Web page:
Last night I headed out on the utter fool’s errand of shopping at Westfield Shopping Centre, Stratford City. A place so devoid of any of the warmth capable of a city that I feel it should be stripped of at least part of its name.
My issue isn’t wholly with Westfield Shopping Centre, Stratford City, it is partly with retail, partly with our consumerism and mostly within myself. There’s something terribly unnerving about Westfield Shopping Centre, Stratford City and I got thrown into the Sarlacc pit.
I don’t like shopping, in fact I would go further to say I don’t generally like large groups of people. Don’t get me wrong, people can do weird and wonderful things en masse, they can dance, they can riot, they can change the world. My issue is with the strip light nudity with which people choose to expose themselves in the eternal search for fulfilment.
This may all be getting a bit heavy from my starting point.
I struggle to understand what my issue is with the false-eyelashed, tangerine skinned who seem to frequent not just the stores as customers but also represent them behind the counters. I don’t know why I hate guys with douchey pencil beards and pseudo-ironic baseball caps on backwards. There is a part of me that is concerned it comes with my growing age. I’m getting ever distant from the coming of age tales I find myself exploring. I don’t like the overuse of the abbreviation, the selfie, the hashtag. I don’t even know what a Macklemore is. I find myself telling people music is not the same as was it in 2003. A Google search reveals the biggest songs of 2003 were The Ketchup Song (Las Ketchup), Dilemma (Nelly featuring Kelly Roland) and If You’re Not The One (Daniel Beddingfield) so what the fuck am I actually on about. I have to admit it. I am getting older.
This week I have been reading the brilliant and I am hoping post-modern novel Lunar Park by Bret Easton Ellis. In it he discusses his own heyday of the 1980’s when he was running around LA having sex with everyone and doing all the drugs. Now the eighties are viewed with the kind of nostalgic disdain that Student Union theme nights are built upon. It’s seen as being kitsch. Will there be an emerging theme of 00’s nights where Linkin Park, Papa Roach and Limp Bizkit are pumped into bleeding ear canals while everyone pretends they don’t still have Hybrid Theory, Infest and Chocolate Starfish on their iPod. Oh wait, that’s the Brush as it is now.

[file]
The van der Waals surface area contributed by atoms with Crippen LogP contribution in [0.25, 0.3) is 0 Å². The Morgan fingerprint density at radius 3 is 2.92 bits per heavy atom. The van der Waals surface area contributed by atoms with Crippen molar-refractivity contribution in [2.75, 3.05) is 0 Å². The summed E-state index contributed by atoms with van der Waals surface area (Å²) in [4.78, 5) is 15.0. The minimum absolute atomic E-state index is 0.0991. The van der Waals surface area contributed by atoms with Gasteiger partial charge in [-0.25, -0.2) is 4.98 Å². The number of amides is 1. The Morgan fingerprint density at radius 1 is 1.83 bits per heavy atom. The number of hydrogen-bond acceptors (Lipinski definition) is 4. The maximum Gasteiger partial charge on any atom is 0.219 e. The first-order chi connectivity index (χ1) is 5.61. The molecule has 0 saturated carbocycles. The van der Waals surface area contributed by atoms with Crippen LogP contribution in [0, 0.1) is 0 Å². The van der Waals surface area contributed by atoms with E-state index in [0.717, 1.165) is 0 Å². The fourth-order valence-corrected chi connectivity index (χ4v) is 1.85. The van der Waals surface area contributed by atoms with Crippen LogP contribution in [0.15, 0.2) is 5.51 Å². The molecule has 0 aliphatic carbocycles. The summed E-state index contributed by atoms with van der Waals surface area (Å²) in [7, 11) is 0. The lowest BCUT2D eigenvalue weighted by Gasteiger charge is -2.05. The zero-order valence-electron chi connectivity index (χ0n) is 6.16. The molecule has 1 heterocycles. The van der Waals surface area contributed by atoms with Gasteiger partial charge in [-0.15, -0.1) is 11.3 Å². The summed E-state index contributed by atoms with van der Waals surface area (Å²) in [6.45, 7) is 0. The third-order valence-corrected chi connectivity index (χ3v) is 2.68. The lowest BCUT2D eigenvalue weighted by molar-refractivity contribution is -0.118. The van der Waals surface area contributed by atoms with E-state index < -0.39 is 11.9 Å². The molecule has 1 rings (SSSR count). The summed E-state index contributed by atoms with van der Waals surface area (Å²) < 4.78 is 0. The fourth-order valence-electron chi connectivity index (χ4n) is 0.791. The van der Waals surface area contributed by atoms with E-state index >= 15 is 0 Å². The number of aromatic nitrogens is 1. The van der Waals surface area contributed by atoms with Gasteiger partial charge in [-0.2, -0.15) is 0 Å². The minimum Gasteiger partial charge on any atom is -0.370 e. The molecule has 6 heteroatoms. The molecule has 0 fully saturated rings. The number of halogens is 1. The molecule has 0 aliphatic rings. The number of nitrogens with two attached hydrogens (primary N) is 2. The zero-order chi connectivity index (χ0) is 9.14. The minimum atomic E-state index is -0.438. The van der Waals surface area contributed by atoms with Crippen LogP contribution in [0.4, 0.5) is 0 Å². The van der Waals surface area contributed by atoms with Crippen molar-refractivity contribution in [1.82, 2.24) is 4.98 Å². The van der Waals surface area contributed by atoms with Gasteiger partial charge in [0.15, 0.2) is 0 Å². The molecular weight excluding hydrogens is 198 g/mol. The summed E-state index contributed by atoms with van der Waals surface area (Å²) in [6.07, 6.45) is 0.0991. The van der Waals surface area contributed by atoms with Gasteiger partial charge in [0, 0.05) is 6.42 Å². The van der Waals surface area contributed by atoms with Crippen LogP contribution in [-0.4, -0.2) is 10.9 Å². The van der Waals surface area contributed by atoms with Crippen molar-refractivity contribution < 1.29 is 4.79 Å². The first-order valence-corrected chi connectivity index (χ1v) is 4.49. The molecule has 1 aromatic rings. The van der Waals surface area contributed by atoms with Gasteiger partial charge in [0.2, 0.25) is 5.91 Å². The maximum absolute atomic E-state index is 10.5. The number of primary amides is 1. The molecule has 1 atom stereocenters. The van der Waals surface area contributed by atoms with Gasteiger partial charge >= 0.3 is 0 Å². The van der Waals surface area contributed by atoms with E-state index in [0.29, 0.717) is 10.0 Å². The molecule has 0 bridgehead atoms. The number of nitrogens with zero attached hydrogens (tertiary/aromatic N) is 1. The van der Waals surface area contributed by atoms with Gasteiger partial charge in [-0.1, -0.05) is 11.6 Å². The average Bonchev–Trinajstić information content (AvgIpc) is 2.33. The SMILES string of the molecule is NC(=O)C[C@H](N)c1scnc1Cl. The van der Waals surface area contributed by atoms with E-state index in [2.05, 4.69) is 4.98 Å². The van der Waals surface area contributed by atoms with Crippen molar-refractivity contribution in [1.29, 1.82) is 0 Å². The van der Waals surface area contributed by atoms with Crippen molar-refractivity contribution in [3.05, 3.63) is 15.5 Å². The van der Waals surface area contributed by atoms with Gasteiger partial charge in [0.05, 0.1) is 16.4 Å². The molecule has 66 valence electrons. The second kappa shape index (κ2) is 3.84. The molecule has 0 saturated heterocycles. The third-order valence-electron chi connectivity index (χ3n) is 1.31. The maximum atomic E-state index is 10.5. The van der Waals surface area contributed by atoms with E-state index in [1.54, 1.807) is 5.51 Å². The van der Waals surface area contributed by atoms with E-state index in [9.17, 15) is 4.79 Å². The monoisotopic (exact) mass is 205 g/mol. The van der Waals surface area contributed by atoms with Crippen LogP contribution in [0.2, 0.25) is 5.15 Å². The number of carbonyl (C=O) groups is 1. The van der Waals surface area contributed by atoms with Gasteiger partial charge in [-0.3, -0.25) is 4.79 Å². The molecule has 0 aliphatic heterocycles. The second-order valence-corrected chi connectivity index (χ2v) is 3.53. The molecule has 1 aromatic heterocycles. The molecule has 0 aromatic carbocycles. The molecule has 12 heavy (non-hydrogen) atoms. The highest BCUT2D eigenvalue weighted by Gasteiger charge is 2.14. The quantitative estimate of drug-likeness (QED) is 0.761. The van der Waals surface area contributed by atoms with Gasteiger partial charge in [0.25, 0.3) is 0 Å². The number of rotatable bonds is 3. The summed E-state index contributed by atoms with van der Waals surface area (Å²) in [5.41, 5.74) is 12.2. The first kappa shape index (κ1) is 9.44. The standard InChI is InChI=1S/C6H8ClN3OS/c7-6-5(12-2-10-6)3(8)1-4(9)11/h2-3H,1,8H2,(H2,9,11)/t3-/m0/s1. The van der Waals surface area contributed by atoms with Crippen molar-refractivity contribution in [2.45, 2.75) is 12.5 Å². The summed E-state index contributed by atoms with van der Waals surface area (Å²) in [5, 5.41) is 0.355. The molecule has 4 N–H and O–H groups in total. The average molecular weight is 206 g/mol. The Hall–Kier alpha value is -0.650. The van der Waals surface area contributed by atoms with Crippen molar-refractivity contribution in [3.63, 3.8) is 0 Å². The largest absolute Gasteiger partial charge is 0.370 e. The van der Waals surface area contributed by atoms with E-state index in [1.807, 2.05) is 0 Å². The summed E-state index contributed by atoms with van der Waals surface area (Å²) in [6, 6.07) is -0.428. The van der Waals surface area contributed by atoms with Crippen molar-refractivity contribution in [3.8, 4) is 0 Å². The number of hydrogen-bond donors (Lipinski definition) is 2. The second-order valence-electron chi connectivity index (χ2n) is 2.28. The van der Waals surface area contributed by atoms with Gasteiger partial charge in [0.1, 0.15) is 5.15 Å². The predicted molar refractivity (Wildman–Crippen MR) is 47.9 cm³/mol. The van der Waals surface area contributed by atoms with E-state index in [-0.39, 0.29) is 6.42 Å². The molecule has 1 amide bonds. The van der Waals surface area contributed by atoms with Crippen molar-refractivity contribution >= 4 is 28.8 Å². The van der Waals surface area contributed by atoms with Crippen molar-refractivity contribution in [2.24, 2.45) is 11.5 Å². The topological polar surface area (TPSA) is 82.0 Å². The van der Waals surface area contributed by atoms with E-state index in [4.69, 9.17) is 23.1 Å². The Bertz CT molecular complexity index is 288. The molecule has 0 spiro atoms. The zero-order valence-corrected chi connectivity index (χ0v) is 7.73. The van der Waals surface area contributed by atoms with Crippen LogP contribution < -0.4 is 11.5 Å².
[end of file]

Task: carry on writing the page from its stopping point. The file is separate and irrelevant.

Back to shopping and I found myself in Primark, eager to step up my inward hatred. Stepping into that store is like falling into the primordial ooze, but the prices are good.
I found myself dodging around trolleys, dollies and buggies in search of the bargains of the day. It was only when I found myself staring down my own grey-faced reflection in the changing room mirror, a popper buttoned denim shirt clad over my skin that I realised something had gone horribly wrong.
In the queue for the tills (once I had picked up my uniform plain v-neck t-shirts (like a wayward, talented, thin, handsome Simon Cowell)) I watched the man in front of me feel his way through each upturned bucket of impulse buys stationed along the railed off holding pens. He kept going for hair scrunchies, placing two fingers into the coil before shaking his head and returning them to the box. I assumed he was looking for stylish discount cock rings.
In H&M I tried to indulge the till droog in conversation. There was a song playing in the store, a song he must have heard on a loop so many times that it had lost any kind of meaning it could have ever held.
Me: Do you know what song this is?
Till Droog: This particular song?
Me: Well yes.
Till Droog: No, but if you go on our Facebook page there is a link to our music we play in stores.
Me:Oh okay, so it isn’t from a particular album or anything?
Till Droog: This particular song?
Me: Yes, this particular song.
Till Droog: No.
I think my issues with the world are really that I don’t feel a part of it. I watch the eternally midday sun lit emporium of squalor and I don’t feel what any of the other people seen to be expressing. I’m not excited about it. It’s a thing I have to do, as quickly as possible, and then I want to get out.
I see the queues of girls getting French pedicures, the gangs of boys checking out said girls with their JD Sports bags swung in front of them. I see parents struggling with children and children struggling with parents and I wonder what the fuck it can all possibly mean, and if this is our intended purpose and why I can’t help but feel removed from it, as though I’m watching myself be disgusted by it all.